Reprinted from Chemical Processing Dan Besic, Chief Engineer, Vanton Pump & Equipment Corp.
Non-metallics offer broad abrasion and superior corrosion resistance
Although the use of thermoplastic pumps has become so common that some designs are now being carried on the shelves in distribution stocks, for those applications involving highly corrosive or abrasive fluids, selection of the right pump and the materials of construction should be made with care.
A recent article by a group of engineers at Bechtel, San Francisco, CA, states, “Plastic has yet to realize its potential as a material of construction for the chemical process industries. The reason for this under-utilization is a lack of confidence in plastic, usually resulting from its misapplication.”
Despite the fact that individual thermoplastics can tolerate a broader range of corrosive and abrasive conditions than metals, misapplication is certainly the major reason for pump failure.
The primary limitation on the use of thermoplastics is temperature. A good guide to upper temperature limits for those materials most frequently specified in thermoplastic pump construction is given in Table 1. For use at higher temperatures, complete data on the service conditions should be discussed with the pump manufacturer.
Because pumps are purchased for specified flow requirements and heads, these parameters present no problems. Pump manufacturers provide performance curves for their designs, and these can be readily checked against a user’s requirements.
The most critical criterion is suitability of the material selected for the fluid to be pumped. This is particularly significant as corrosion and erosion directly affect maintenance, repair and downtime costs. In specifying or purchasing a plastic pump, it is important to make sure that all wetted components are made of the proper material.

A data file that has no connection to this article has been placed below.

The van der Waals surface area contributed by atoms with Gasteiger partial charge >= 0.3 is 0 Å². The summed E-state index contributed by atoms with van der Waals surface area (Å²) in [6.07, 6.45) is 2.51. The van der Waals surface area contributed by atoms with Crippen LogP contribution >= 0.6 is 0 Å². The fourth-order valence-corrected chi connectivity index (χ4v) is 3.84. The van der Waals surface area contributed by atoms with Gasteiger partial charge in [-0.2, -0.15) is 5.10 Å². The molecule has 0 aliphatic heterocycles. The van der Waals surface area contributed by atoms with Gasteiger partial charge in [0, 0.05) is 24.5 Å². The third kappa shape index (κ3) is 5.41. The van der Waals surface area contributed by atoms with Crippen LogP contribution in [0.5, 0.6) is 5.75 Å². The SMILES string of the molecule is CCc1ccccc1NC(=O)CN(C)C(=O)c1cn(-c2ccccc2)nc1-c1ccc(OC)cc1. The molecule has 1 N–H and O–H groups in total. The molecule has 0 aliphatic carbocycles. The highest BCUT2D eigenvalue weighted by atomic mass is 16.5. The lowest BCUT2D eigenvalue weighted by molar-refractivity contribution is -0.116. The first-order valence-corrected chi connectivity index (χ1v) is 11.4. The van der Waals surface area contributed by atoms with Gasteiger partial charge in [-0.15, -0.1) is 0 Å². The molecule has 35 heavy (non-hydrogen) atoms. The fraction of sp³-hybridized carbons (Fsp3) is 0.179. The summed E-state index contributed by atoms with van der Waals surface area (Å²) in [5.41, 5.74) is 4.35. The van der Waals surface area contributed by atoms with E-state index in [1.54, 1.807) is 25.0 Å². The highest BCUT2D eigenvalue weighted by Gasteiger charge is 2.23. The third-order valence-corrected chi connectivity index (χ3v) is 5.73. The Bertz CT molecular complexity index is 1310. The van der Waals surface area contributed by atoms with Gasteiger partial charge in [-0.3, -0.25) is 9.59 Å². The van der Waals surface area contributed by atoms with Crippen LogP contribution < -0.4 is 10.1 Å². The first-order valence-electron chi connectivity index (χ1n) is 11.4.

Metals have a fixed rate of corrosion in any given fluid. These rates are listed in available handbooks. For many applications, the rate is so low that it is insignificant. However, where metallic corrosion is a factor resulting in excessive maintenance, expensive repair, pump failure, or product contamination, engineers ten to look closely at the selected materials. For many of these applications, stainless steel types 304 and 316 are standard.
Engineered thermoplastics compete favorably in price with stainless steel, and thus, their chemical inertness has become a major reason to consider them. With installations requiring high alloys or exotic metals, thermoplastics offer significant savings in both initial equipment costs and upkeep. With the precaution noted previously about temperature limitations, existing suitability tables for thermoplastics are a good place to start the evaluation.
There are many applications for which thermoplastic pumps are the only reasonable choice. These include handling such corrosives as bromine and strong oxidizing acids. Installations that cannot tolerate metallic contamination (e.g., ultrapure water, reagent-grade chemicals and pharmaceutical and electronics industry fluids) are also ideal candidates for thermoplastic pumps.
Another area where thermoplastic pumps are mandatory is the handling of waste streams with unknown chemical compositions or where the composition fluctuates across the full pH spectrum.
Sanitary-design peristaltic pump handles liquid protein and water at a pharmaceutical company. The casing is made of ultra-high molecular weight (UHMW) polyethylene, and flexible liner of neoprene.
The significant seven
Thermoplastics are so named because they are composed of linear molecular chains that flow over each other and separate when heated, then solidify into predetermined shapes upon cooling. They can be reformed without significant property change upon reheating. Because of their homogeneous structure, thermoplastics offer high resistance or complete inertness to many aggressive fluids. They physical properties of the seven thermoplastics most frequently used for aggressive fluids are show in Table 2.
Manufacturers of plastics often attempt to convince the user that one brand or formulation is better than another, but the common perception that plastics are plastics still prevails. Just as there is a variation in the characteristics of individual metals, there are significant differences between one plastic and another, and between filled homogeneous and virgin materials. The pump manufacturer’s selection of the material for each component is another important performance factor.